In Honor of Black History Month: Notable Figures

In celebration of Black History month this February it is important to note those who shaped our community. Louis Archer, Christyl C. Johnson, and Kwame Alexander are three leaders who influenced local lives through the founding of a school, diversifying science programs, and creating writers and publishing workshops.


Louise Archer grew up in North Carolina and attended Livingstone College. She met and married Romulus C. Archer in Southampton County, VA. In 1922 Archer moved to Washington D.C. where she earned a Bachelor of Science from Morgan State University. From there she became a teacher of a one-room, segregated school in Vienna which, at the time, was named The Vienna Colored School. Archer then focused on creating a successful, educational environment for her students. She organized a parent-teacher association to raise funds for extra teachers, new supplies and eventually a new building. Unfortunately, Archer passed away on April 1, 1948 before the construction was complete. Soon after her passing a petition was signed by the graduating class to rename the school in her honor. From there Louise Archer Elementary School was born.


Another well known name is Kwame Alexander, the author of “The Crossover,” a title that swept through Northern Virginia schools and caught the hearts of many through its riveting story and unique format. Alexander was born in New York City and grew up in Chesapeake, Virginia. Alexander graduated from Virginia Tech as an english major after switching from premedical studies. He is most known for his novel The Crossover (2014) and the sequels Swing (2018) and Rebound (2018). He received multiple awards for his work including the Pat Conroy Legacy Award in 2018 and the John Newbery Medal for The Crossover in 2015. Today Alexander performs poetry worldwide, conducts writing and publishing workshops and serves as a poet-in-residence at schools throughout Northern Virginia.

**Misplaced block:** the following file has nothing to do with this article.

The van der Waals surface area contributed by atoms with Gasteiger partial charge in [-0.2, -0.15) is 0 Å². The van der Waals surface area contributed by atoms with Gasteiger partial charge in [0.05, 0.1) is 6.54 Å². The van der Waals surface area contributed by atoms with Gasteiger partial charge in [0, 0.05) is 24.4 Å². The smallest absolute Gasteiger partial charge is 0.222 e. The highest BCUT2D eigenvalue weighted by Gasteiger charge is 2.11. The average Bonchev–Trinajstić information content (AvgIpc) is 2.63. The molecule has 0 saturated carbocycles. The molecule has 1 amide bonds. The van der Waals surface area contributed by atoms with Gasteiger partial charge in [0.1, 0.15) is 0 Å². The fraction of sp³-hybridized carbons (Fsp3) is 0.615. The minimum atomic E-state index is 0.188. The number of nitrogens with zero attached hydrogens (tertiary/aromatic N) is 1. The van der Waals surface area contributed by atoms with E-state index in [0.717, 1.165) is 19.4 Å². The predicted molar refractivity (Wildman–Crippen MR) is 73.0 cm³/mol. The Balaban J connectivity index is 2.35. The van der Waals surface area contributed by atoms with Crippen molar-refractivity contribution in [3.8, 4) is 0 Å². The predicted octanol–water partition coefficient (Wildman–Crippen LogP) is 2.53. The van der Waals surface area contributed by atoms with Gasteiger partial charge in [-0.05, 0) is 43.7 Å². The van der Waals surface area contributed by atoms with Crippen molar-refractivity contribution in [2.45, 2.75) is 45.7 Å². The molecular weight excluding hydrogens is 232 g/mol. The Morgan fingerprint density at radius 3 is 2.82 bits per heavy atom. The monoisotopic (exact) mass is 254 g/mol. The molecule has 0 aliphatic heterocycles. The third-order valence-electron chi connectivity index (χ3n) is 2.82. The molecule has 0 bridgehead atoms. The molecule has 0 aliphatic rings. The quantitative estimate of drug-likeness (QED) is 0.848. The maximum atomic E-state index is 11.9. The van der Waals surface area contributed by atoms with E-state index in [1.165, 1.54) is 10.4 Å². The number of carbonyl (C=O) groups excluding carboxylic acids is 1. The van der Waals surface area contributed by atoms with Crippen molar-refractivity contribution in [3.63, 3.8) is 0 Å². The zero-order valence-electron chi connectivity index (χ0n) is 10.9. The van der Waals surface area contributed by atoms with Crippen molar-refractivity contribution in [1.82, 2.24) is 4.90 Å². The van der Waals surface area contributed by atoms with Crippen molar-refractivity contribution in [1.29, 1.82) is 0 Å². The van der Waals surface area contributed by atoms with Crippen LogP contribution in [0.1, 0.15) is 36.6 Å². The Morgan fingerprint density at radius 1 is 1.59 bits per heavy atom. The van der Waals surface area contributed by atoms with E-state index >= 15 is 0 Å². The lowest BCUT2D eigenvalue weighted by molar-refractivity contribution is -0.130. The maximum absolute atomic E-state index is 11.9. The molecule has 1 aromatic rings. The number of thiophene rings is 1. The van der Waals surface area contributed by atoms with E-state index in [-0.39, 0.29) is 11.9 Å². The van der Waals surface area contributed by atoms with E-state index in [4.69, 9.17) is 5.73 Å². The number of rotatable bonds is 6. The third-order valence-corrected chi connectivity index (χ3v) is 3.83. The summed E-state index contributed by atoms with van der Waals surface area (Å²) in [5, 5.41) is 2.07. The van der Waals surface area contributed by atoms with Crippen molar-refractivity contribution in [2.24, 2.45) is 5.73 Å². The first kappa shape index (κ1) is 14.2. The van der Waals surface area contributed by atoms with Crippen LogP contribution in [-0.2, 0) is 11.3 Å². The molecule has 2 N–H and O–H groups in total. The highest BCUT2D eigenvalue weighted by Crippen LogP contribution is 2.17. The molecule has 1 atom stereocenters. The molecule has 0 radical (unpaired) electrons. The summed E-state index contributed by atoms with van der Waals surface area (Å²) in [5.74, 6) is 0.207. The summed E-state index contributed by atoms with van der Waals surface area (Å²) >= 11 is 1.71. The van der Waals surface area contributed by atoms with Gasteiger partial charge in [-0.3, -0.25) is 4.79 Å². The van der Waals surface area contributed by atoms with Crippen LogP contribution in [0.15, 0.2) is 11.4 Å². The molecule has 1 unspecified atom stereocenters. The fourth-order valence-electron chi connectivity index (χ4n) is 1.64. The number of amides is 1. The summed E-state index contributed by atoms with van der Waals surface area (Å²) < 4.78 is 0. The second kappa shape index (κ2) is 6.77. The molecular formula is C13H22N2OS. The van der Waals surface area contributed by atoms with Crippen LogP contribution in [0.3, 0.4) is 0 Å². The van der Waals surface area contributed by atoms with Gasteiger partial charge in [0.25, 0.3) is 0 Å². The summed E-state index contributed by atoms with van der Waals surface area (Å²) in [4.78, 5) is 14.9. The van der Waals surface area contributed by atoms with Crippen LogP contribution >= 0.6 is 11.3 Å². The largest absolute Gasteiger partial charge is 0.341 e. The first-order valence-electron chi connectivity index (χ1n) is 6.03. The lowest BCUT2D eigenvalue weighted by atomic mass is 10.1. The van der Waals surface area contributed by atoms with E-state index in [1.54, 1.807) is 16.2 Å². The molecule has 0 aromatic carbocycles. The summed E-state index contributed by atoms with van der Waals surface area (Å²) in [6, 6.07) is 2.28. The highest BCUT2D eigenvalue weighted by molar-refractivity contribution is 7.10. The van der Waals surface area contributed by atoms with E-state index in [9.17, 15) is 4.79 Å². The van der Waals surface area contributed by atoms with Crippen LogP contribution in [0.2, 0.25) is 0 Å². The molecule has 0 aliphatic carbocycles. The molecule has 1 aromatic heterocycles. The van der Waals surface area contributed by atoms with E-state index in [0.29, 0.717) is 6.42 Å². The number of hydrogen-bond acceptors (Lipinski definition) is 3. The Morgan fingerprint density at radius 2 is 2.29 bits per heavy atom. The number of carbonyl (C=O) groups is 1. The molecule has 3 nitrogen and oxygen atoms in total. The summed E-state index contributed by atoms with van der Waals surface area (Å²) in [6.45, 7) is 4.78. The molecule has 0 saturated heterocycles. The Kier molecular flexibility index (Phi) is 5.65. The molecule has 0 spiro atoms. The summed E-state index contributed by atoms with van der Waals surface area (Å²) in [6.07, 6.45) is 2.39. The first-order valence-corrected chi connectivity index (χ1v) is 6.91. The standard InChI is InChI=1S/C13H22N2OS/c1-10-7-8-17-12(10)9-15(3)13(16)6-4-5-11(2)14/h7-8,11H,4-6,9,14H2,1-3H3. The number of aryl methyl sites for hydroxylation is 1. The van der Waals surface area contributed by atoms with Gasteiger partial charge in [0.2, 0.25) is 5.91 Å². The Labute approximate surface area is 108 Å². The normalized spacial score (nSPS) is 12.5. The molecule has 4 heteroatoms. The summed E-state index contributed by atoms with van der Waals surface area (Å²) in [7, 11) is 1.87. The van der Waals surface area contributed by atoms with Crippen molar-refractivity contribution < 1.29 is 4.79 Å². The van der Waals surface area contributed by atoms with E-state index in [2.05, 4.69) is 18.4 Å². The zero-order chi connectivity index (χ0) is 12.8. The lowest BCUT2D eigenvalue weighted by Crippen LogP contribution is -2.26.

Another important figure in our community is Christyl Chamblee Johnson. Johnson grew up in Virginia Beach and studied physics at Lincoln University while interning at the NASA Langley Research Center in Hampton. She earned a Bachelor of Science and a Master of Science in electrical engineering. Johnson then joined NASA as a lead engineer and project manager overseeing programs out of Langley and developing advanced systems for multiple different missions. Next she managed missions out of the Office of Earth Science before becoming a deputy in the Office of Chief Engineer. From there Johnson joined the Office of Administrator and became the deputy director at NASA’s Goddard Space Flight Center. Johnson continues to have a large presence in STEM education for women. She established an overnight program for girls interested in careers in STEM called STEM girls night. She is also currently a proactive member of the board of Women in Tech.